The 22-year-old man fatally shot by police in Stillwater last week became the fifth Minnesotan in a mental health crisis shot to death in a police encounter this year.
Mental health crises have been a factor in a number of fatal police shootings over the last several years.
And Minnesota is no different.
According to Washington Post databases, Minnesota had five such fatal encounters in 2015, six in 2016 and one last year. Mental illness was described as a factor in 38 percent of all fatal police shootings from 2015 through November 2018, which was higher than the national rates of 20 percent to date in 2018, and 25 percent the previous three years.
So far, at least five men in mental health crises were killed by officers in Minnesota.
And while the issue is far from new, some victims' families are calling for different kinds of intervention before an encounter turns fatal.
Two men were shot and killed in greater Minnesota by police officers this week, but the cause and details of those shootings were still being investigated Thursday.
Those killed this year include:
• On Nov. 21, Keaton James Larson, 22, of Stillwater was shot and killed after officers from Stillwater, Bayport and Oak Park Heights answered a call of a suicidal man, the Bureau of Criminal Apprehension said. Larson was armed with a knife and officers deployed Tasers, but the stun guns were ineffective, and an officer fired his gun, authorities said. Larson was pronounced dead at Lakeview Hospital. The officers remain on administrative leave as BCA agents investigate, which is routine in such cases.
• On Nov. 9, Minneapolis police shot and killed Travis Jordan, 36. Police were called on a report of a suicidal man and Jordan came out of a house holding a weapon, police said. The officers shot him after he reportedly threatened them, they said.
• On Oct. 1, Hastings police shot and killed Keagan Johnson-Lloyd, 23, on the street. Johnson-Lloyd had mental health and substance use issues for much of his life, according to court records and his mother.
In that case, police said Johnson-Lloyd stabbed somebody at a group home for people with substance use issues in Hastings. Reports from the BCA give no indication officers received notice mental health might be an issue when they were sent to the home.
They were only "some scratches," Johnson-Lloyd's mother, Tanya Johnson, said.
"There's non-lethal ways of dealing with someone who's not in their right mind. We're not supposed to be killing these people, we're supposed to be helping them," Johnson told MPR News last month.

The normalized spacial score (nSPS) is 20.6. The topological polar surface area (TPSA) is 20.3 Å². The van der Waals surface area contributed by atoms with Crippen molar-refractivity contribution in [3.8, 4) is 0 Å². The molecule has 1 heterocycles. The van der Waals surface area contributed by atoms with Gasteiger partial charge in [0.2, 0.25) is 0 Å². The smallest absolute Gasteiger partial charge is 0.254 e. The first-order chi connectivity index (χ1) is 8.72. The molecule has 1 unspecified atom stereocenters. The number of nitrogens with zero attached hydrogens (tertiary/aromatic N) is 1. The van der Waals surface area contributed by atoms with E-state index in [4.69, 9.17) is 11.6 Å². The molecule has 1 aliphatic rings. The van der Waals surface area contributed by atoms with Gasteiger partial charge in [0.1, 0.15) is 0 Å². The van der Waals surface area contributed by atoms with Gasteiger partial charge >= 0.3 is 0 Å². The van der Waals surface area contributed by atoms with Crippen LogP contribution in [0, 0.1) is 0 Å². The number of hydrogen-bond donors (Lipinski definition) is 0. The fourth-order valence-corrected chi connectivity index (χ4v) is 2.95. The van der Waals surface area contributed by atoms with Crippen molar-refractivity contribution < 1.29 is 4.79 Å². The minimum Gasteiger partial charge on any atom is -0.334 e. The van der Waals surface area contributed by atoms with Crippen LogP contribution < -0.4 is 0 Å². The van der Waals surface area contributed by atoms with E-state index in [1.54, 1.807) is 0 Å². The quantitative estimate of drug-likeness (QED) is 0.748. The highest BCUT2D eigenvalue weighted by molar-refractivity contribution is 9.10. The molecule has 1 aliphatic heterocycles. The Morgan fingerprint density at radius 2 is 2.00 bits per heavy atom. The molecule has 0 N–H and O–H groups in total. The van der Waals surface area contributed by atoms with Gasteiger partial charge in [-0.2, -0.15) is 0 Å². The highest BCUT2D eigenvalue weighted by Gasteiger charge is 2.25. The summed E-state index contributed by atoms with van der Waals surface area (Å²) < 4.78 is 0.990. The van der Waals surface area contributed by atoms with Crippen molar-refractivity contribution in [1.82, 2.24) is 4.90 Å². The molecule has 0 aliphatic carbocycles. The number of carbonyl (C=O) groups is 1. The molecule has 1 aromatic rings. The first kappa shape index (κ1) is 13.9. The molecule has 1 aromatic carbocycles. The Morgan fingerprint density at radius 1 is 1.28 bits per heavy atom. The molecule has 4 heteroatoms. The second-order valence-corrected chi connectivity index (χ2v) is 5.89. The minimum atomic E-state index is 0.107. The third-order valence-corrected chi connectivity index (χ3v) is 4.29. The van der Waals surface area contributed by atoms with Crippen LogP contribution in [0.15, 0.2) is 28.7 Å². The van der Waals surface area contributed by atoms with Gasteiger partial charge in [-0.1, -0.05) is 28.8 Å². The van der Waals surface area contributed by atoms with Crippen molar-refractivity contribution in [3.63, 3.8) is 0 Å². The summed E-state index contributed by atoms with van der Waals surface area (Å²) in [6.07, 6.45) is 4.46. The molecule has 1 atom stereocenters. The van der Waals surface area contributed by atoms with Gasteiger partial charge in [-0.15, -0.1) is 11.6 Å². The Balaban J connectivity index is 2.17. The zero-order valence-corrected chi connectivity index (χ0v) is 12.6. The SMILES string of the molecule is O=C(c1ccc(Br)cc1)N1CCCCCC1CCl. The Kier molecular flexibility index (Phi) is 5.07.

• On Aug. 5, police shot and killed William James "Billy" Hughes, 43, after a roommate called the police saying Hughes was threatening him. According to family, Hughes had a heroin addiction, had been diagnosed with terminal illness and expressed suicidal thoughts. At the time of his death, Hughes had both codeine and morphine in his system and a blood-alcohol content level of 0.265, which is more than three times legal standard for intoxication, according to the Bureau of Criminal Apprehension.
In October, the county attorney ruled the officers had acted appropriately.
• On July 13, Carver County sheriff's deputies shot and killed Archer Amorosi, 16, after his mother called 911 saying that Amorosi was threatening her and that she feared he was suicidal. Amorosi's father had called the police the previous day reporting that Archer was suicidal and off his medication, according to BCA records.
Amorosi's mother told police she was afraid her son was suicidal and would hurt himself. Police arrived at their home, but Amorosi refused to leave the house. Officers used pepper spray and a stun gun, and officers said Amorosi eventually came out of the house carrying what police described as an ax and a gun, which was later found to be a BB gun. The Carver County attorney declined to press charges in the case.
In all of the cases, family members have said they wondered why officers didn't have better ways of dealing with people in a mental health crisis. Amorosi's family has been lobbying various county and government officials to change the way they deal with mental illness generally.
Several law enforcement agencies around the state, meanwhile, have been working to improve encounters between officers and people with mental health issues, including the St. Paul Police Department which recently engaged a second social worker to join its mental health unit.
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